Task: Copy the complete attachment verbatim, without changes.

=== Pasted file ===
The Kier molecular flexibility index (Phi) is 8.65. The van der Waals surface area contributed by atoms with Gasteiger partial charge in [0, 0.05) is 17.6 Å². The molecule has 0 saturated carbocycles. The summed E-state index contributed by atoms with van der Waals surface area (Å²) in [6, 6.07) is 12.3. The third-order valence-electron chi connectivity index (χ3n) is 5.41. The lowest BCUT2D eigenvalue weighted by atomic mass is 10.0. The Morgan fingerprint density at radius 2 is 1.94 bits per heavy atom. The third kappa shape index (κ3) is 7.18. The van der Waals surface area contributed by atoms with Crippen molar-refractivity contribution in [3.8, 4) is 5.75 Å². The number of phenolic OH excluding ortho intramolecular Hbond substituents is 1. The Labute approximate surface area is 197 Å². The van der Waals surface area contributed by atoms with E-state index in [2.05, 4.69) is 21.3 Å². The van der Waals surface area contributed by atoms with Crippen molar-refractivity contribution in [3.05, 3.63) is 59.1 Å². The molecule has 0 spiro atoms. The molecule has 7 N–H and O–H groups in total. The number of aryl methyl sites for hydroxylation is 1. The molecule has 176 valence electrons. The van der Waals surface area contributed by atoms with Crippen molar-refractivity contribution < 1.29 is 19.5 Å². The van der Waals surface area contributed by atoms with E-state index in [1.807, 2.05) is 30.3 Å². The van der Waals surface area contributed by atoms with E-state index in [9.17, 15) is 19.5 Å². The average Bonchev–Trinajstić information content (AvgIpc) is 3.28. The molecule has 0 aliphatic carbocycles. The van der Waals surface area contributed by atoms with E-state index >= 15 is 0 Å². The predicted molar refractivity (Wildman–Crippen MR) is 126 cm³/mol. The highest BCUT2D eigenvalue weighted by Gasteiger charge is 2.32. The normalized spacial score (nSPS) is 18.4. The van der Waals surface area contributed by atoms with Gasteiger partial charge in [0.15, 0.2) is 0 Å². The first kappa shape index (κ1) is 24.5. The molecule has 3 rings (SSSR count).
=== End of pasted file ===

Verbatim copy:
The Kier molecular flexibility index (Phi) is 8.65. The van der Waals surface area contributed by atoms with Gasteiger partial charge in [0, 0.05) is 17.6 Å². The molecule has 0 saturated carbocycles. The summed E-state index contributed by atoms with van der Waals surface area (Å²) in [6, 6.07) is 12.3. The third-order valence-electron chi connectivity index (χ3n) is 5.41. The lowest BCUT2D eigenvalue weighted by atomic mass is 10.0. The Morgan fingerprint density at radius 2 is 1.94 bits per heavy atom. The third kappa shape index (κ3) is 7.18. The van der Waals surface area contributed by atoms with Crippen molar-refractivity contribution in [3.8, 4) is 5.75 Å². The number of phenolic OH excluding ortho intramolecular Hbond substituents is 1. The Labute approximate surface area is 197 Å². The van der Waals surface area contributed by atoms with E-state index in [2.05, 4.69) is 21.3 Å². The van der Waals surface area contributed by atoms with Crippen molar-refractivity contribution in [3.05, 3.63) is 59.1 Å². The molecule has 0 spiro atoms. The molecule has 7 N–H and O–H groups in total. The number of aryl methyl sites for hydroxylation is 1. The molecule has 176 valence electrons. The van der Waals surface area contributed by atoms with Crippen molar-refractivity contribution < 1.29 is 19.5 Å². The van der Waals surface area contributed by atoms with E-state index in [1.807, 2.05) is 30.3 Å². The van der Waals surface area contributed by atoms with E-state index in [9.17, 15) is 19.5 Å². The average Bonchev–Trinajstić information content (AvgIpc) is 3.28. The molecule has 0 aliphatic carbocycles. The van der Waals surface area contributed by atoms with E-state index >= 15 is 0 Å². The predicted molar refractivity (Wildman–Crippen MR) is 126 cm³/mol. The highest BCUT2D eigenvalue weighted by Gasteiger charge is 2.32. The normalized spacial score (nSPS) is 18.4. The van der Waals surface area contributed by atoms with Gasteiger partial charge in [0.15, 0.2) is 0 Å². The first kappa shape index (κ1) is 24.5. The molecule has 3 rings (SSSR count).